In Matt's answers, he doesn't focus on how difficult his deployment has been for him, but rather on how we — his wife and kids — have struggled with it at home. He doesn't mention the hardships he faces personally, on a daily basis. There is no mention of the unappealing food he eats, or the uncomfortable living situation he's in. Just the other day, I saw a picture of one of the bathrooms at his base and I thought, You've been using that? It brought me to tears. Oh, what we take for granted.

None of this comes to mind when Matt is asked about his least favorite parts of deployment. Forget the constant threat of an impending attack. He misses us. It's people like him that make this world a better place to live in, and I'm proud to share this journey with him.

Why did you join the military?
I wanted to serve my country like some of my family before me had. I feel privileged to live here [in America] and want to do my part to contribute to that freedom.

What is your least favorite part of being in the military?
Being away from my family during deployment.

What is your favorite part of being in the military?
Knowing that I am a part of something bigger than myself. Knowing that I am making my family safe and proud.

What is the worst part of deployment?
Not being able to help out my family when they have been in need while I am deployed. Knowing that they are suffering and being absolutely helpless to them has been difficult.

What is a positive of deployment?
I have a great sense of pride and accomplishment that my family and I have made a difference.

What has deployment taught you about your wife?
She is even stronger than I thought. She can handle anything that comes her way.

What has deployment taught you about your kids?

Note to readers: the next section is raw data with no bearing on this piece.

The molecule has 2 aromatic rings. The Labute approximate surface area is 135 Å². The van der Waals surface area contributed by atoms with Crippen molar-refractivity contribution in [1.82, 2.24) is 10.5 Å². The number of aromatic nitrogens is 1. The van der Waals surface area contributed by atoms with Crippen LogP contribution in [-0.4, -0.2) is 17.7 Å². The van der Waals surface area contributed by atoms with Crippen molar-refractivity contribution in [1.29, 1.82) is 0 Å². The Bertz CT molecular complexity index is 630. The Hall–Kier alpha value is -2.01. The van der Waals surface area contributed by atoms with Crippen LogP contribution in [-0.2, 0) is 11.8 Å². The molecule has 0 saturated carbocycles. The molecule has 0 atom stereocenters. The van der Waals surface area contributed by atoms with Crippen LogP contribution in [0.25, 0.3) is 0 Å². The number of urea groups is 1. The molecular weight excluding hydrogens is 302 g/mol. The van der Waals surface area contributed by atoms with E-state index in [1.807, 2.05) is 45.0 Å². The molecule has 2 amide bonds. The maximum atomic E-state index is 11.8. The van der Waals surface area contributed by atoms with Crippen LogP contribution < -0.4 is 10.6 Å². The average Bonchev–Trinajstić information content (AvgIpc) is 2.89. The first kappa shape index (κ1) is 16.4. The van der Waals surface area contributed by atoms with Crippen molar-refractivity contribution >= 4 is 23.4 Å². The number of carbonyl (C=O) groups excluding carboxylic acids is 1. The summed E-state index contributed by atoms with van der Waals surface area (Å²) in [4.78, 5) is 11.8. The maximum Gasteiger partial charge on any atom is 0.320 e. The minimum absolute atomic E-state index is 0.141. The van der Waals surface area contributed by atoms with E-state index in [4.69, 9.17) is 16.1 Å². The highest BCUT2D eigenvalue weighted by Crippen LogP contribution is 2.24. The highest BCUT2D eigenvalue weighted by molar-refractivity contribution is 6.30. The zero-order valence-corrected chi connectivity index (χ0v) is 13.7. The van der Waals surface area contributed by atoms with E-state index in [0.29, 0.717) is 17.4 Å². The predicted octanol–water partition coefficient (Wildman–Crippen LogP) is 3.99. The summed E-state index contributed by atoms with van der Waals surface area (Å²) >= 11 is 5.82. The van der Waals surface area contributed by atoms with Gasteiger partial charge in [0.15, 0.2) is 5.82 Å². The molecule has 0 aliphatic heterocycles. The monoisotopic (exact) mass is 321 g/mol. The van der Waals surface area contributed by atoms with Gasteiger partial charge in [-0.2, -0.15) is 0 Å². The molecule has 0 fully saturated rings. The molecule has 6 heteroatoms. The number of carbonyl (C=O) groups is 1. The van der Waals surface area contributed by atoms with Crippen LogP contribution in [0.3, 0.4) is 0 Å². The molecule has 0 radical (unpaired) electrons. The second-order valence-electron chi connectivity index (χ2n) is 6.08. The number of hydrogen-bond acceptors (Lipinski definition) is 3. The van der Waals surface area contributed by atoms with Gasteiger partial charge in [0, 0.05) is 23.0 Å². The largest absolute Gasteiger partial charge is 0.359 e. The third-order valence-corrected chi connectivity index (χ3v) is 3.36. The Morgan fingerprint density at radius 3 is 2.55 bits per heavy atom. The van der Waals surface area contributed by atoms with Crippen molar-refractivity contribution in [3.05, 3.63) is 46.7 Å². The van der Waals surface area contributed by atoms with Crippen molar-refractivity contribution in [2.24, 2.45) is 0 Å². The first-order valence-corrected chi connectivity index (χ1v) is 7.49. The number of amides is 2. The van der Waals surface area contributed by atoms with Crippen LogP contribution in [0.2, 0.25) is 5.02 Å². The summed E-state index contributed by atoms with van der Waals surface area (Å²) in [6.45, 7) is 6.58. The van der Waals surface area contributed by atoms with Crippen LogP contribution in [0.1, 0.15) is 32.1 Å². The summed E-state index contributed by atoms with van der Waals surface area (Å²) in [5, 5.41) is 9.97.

That they like structure and normalcy. They can accomplish things out if their comfort zone but may have to be prodded a bit.

What has deployment taught you about yourself?
That I need my family even more than I ever thought I did.

Tasha Lehman
  • Tasha Lehman

Tasha Lehman is a mother of three boys living in Vermont. Her husband, Matt, is a first lieutenant in the Vermont Air National Guard who recently headed overseas for his first deployment. The “Home Front: Diaries of a Vermont military family” series chronicles their journey. Read more about their story in February’s “Use Your Words” essay.

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Home Cookin': Sweet Cherry Pie

Posted By on Tue, Jul 2, 2013 at 7:53 AM

  • photo by Carolyn Fox
  • Sweet Cherry Pie

Sweet Cherry Pie
A friend recently clued me into the fact that Champlain Orchards in Shoreham has u-pick cherries, of the sweet and sour varieties. Like all good fruits in Vermont, cherries have a short, but sweet, picking season — so get 'em now, while you can. And when you do, may I suggest baking them into this glorious cherry pie?

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Champlain Game Academy

Champlain Game Academy

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This summer program allows high school students to explore their passion for games in Champlain’s state-of-the-art Game Studio. They will be living in the residence halls, taking classes with Champlain industry-expert professors, and exploring all that Burlington has to offer. Their mission? To develop a playable game in two weeks.…(more)